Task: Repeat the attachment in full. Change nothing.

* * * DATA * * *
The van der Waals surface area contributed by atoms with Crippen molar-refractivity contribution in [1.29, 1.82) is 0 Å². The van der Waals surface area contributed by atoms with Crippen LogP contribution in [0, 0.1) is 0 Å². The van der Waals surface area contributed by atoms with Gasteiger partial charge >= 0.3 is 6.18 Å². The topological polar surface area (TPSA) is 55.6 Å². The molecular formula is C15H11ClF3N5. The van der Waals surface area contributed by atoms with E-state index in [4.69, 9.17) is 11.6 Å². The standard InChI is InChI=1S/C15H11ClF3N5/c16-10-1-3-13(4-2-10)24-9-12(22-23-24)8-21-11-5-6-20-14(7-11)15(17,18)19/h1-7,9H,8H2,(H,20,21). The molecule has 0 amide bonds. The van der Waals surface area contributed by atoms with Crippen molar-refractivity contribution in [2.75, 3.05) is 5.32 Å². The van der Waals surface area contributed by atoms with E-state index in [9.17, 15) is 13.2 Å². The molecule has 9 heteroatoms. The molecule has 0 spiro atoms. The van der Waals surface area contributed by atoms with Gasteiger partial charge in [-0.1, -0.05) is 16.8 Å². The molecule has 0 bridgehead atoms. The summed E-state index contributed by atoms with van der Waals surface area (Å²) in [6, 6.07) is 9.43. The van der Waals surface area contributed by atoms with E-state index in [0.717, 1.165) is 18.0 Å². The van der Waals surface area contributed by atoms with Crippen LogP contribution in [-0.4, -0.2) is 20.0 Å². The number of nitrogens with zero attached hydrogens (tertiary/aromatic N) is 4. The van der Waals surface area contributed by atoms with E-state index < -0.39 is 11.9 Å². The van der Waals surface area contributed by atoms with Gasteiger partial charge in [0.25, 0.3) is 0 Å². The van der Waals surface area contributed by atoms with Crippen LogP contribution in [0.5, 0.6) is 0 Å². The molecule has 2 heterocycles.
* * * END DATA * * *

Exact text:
The van der Waals surface area contributed by atoms with Crippen molar-refractivity contribution in [1.29, 1.82) is 0 Å². The van der Waals surface area contributed by atoms with Crippen LogP contribution in [0, 0.1) is 0 Å². The van der Waals surface area contributed by atoms with Gasteiger partial charge >= 0.3 is 6.18 Å². The topological polar surface area (TPSA) is 55.6 Å². The molecular formula is C15H11ClF3N5. The van der Waals surface area contributed by atoms with E-state index in [4.69, 9.17) is 11.6 Å². The standard InChI is InChI=1S/C15H11ClF3N5/c16-10-1-3-13(4-2-10)24-9-12(22-23-24)8-21-11-5-6-20-14(7-11)15(17,18)19/h1-7,9H,8H2,(H,20,21). The molecule has 0 amide bonds. The van der Waals surface area contributed by atoms with Crippen molar-refractivity contribution in [2.75, 3.05) is 5.32 Å². The van der Waals surface area contributed by atoms with E-state index in [9.17, 15) is 13.2 Å². The molecule has 9 heteroatoms. The molecule has 0 spiro atoms. The van der Waals surface area contributed by atoms with Gasteiger partial charge in [-0.1, -0.05) is 16.8 Å². The molecule has 0 bridgehead atoms. The summed E-state index contributed by atoms with van der Waals surface area (Å²) in [6, 6.07) is 9.43. The van der Waals surface area contributed by atoms with E-state index in [0.717, 1.165) is 18.0 Å². The van der Waals surface area contributed by atoms with Crippen LogP contribution in [-0.4, -0.2) is 20.0 Å². The number of nitrogens with zero attached hydrogens (tertiary/aromatic N) is 4. The van der Waals surface area contributed by atoms with E-state index < -0.39 is 11.9 Å². The van der Waals surface area contributed by atoms with Gasteiger partial charge in [0.25, 0.3) is 0 Å². The van der Waals surface area contributed by atoms with Crippen LogP contribution in [0.5, 0.6) is 0 Å². The molecule has 2 heterocycles.